Lidl posts loss due to expansion and rising costs

People shopping at LidlImage source, Getty Images

By Michael Race

Business reporter, BBC News

Lidl has revealed its British business swung to a loss last year as a result of its expansion plans and costs rising “across the board”.

The discount supermarket reported a full-year pre-tax loss of £75.9m, after posting profits of £41.1m the year before.

Lidl said it had opened more than 50 shops in a year and increased its market share among its rivals.

It added it had “held firm on its promise” of lower prices for shoppers.

Lidl, and its fellow German discount chain Aldi, have seen their popularity increase as customers have switched from bigger supermarkets due to household budgets being squeezed by the rising cost of living.

In its latest results, Lidl said its sales rose by 18.8% to £9.3bn, but its losses could be “attributed to the significant investments… alongside the challenging inflationary environment which led to an increase in costs across the board”.

Ryan McDonnell, Lidl’s chief executive for Great Britain, said the entire retail industry had been hit by inflation and Lidl was “no exception”.

But he said it was “important” that the supermarket kept its price promises and its price gap in relation to the likes of Asda, Morrisons, Tesco and Sainsbury’s.

“We’ve invested in keeping our prices low for customers in what has been a very challenging year for most,” he said.

Mr McDonnell said there was “no ceiling” to the company’s ambitions, adding he saw potential for hundreds more Lidl supermarkets across the country.

Asked by the BBC whether Lidl’s losses were sustainable, despite its increase in sales, Mr McDonnell said: “The momentum on the back of all of this investment in that is really encouraging for the business model”, adding that the “numbers speak for themselves” in terms of Lidl being a disruptor to the traditional supermarket industry.

“As a privately owned business, we have that ability to make these decisions, having immediate benefits for customers,” he added.

Image source, Getty Images

Further losses for John Lewis

Along with Lidl, John Lewis, which also owns Waitrose, reported further losses to its business for the first half of 2023.

The High Street giant said its plan to return “sustainable” profit would take two years longer with its target now 2028 as a result of rising business costs and larger than expected investment requirements.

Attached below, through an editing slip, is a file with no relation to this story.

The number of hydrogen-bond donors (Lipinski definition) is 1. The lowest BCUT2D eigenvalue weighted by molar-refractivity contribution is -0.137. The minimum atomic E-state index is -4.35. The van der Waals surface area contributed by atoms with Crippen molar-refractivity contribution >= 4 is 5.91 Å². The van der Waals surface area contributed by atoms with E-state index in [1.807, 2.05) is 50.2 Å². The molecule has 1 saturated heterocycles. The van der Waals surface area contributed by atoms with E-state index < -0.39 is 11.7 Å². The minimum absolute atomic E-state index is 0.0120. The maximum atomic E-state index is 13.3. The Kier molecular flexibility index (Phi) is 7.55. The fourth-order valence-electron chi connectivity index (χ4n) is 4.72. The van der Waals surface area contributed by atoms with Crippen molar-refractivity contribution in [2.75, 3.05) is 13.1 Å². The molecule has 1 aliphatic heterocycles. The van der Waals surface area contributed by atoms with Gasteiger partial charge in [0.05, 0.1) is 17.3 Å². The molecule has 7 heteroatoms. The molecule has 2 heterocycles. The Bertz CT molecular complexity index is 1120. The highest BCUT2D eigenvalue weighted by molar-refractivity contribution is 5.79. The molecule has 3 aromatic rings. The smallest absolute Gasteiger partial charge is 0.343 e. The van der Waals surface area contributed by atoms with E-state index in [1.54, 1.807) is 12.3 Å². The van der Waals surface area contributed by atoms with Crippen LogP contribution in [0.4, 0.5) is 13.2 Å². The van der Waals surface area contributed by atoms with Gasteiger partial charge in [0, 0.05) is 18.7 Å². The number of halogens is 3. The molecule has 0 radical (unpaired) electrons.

The group’s pre-tax losses narrowed to £59m for the first half of 2023, from a £99m loss a year earlier, and the company said its modernisation plans would “take precedence” over its staff bonus.

The department store has faced tough competition in recent years on the High Street, resulting in a series of store closures, while its supermarket chain Waitrose has also underperformed.

For the first half of this year, Waitrose saw the value of sales rise by 4%, but the supermarket said this was driven by prices for its goods jumping 9% and the actual amount of products sold had actually fallen.

Customers at John Lewis department stores were spending “more on themselves”, the company said, with its sales in its beauty and fashion departments up, partly driven by new brands including JoJo Maman Bébé and Le Specs.

But the group said shoppers were being “more cautious” over buying technology products and so-called big ticket items for their homes.

“It’s been a case of more loafers and fewer sofas,” the retailer said.

Dame Sharon White, chairwoman of John Lewis, told the BBC’s Today programme that she was “very encouraged” by the group’s latest results, with losses narrowing losses ahead of the peak Christmas trading period.

She said the “transformation for the partnership will take time”, but said the group’s customers were showing a “vote of confidence” in its brands.

In March this year, John Lewis said it would not pay a staff bonus for only the second time since the scheme began in 1953, after a “very tough” 2022.

As well as each owning a stake in the business, John Lewis and Waitrose staff – referred to by the company as partners – have a say in the way it is run.

In May, employees backed Dame Sharon in a vote of confidence after she ruled out selling a stake in the business following speculation that a change to John Lewis’s employee-owned structure was being considered.

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